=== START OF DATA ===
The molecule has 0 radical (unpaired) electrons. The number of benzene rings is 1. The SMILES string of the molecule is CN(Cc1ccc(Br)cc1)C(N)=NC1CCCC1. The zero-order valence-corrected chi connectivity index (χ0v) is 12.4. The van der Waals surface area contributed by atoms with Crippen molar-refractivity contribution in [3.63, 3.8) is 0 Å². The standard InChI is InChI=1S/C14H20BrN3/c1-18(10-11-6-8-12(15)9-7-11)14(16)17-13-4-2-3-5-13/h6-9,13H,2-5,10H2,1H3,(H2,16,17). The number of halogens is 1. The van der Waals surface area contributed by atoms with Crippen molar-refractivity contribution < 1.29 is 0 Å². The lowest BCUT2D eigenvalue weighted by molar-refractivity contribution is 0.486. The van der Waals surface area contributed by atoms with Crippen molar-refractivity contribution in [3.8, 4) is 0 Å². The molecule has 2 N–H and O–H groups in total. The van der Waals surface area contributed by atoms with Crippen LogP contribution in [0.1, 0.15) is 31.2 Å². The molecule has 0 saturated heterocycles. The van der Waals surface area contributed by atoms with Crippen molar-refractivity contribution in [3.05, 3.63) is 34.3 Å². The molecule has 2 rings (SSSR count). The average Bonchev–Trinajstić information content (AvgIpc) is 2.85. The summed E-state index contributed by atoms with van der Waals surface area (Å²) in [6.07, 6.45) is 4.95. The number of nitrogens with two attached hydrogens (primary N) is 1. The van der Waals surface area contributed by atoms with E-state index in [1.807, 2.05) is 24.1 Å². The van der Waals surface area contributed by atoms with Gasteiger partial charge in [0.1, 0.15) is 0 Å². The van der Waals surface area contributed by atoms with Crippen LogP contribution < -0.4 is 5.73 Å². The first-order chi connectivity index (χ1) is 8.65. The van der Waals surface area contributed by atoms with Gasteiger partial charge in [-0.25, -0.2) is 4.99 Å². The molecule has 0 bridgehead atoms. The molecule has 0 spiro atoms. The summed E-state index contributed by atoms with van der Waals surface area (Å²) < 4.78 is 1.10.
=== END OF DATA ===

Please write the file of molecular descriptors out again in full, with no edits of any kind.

The molecule has 0 radical (unpaired) electrons. The number of benzene rings is 1. The SMILES string of the molecule is CN(Cc1ccc(Br)cc1)C(N)=NC1CCCC1. The zero-order valence-corrected chi connectivity index (χ0v) is 12.4. The van der Waals surface area contributed by atoms with Crippen molar-refractivity contribution in [3.63, 3.8) is 0 Å². The standard InChI is InChI=1S/C14H20BrN3/c1-18(10-11-6-8-12(15)9-7-11)14(16)17-13-4-2-3-5-13/h6-9,13H,2-5,10H2,1H3,(H2,16,17). The number of halogens is 1. The van der Waals surface area contributed by atoms with Crippen molar-refractivity contribution < 1.29 is 0 Å². The lowest BCUT2D eigenvalue weighted by molar-refractivity contribution is 0.486. The van der Waals surface area contributed by atoms with Crippen molar-refractivity contribution in [3.8, 4) is 0 Å². The molecule has 2 N–H and O–H groups in total. The van der Waals surface area contributed by atoms with Crippen LogP contribution in [0.1, 0.15) is 31.2 Å². The molecule has 0 saturated heterocycles. The van der Waals surface area contributed by atoms with Crippen molar-refractivity contribution in [3.05, 3.63) is 34.3 Å². The molecule has 2 rings (SSSR count). The average Bonchev–Trinajstić information content (AvgIpc) is 2.85. The summed E-state index contributed by atoms with van der Waals surface area (Å²) in [6.07, 6.45) is 4.95. The number of nitrogens with two attached hydrogens (primary N) is 1. The van der Waals surface area contributed by atoms with E-state index in [1.807, 2.05) is 24.1 Å². The van der Waals surface area contributed by atoms with Gasteiger partial charge in [0.1, 0.15) is 0 Å². The van der Waals surface area contributed by atoms with Crippen LogP contribution < -0.4 is 5.73 Å². The first-order chi connectivity index (χ1) is 8.65. The van der Waals surface area contributed by atoms with Gasteiger partial charge in [-0.25, -0.2) is 4.99 Å². The molecule has 0 bridgehead atoms. The molecule has 0 spiro atoms. The summed E-state index contributed by atoms with van der Waals surface area (Å²) < 4.78 is 1.10.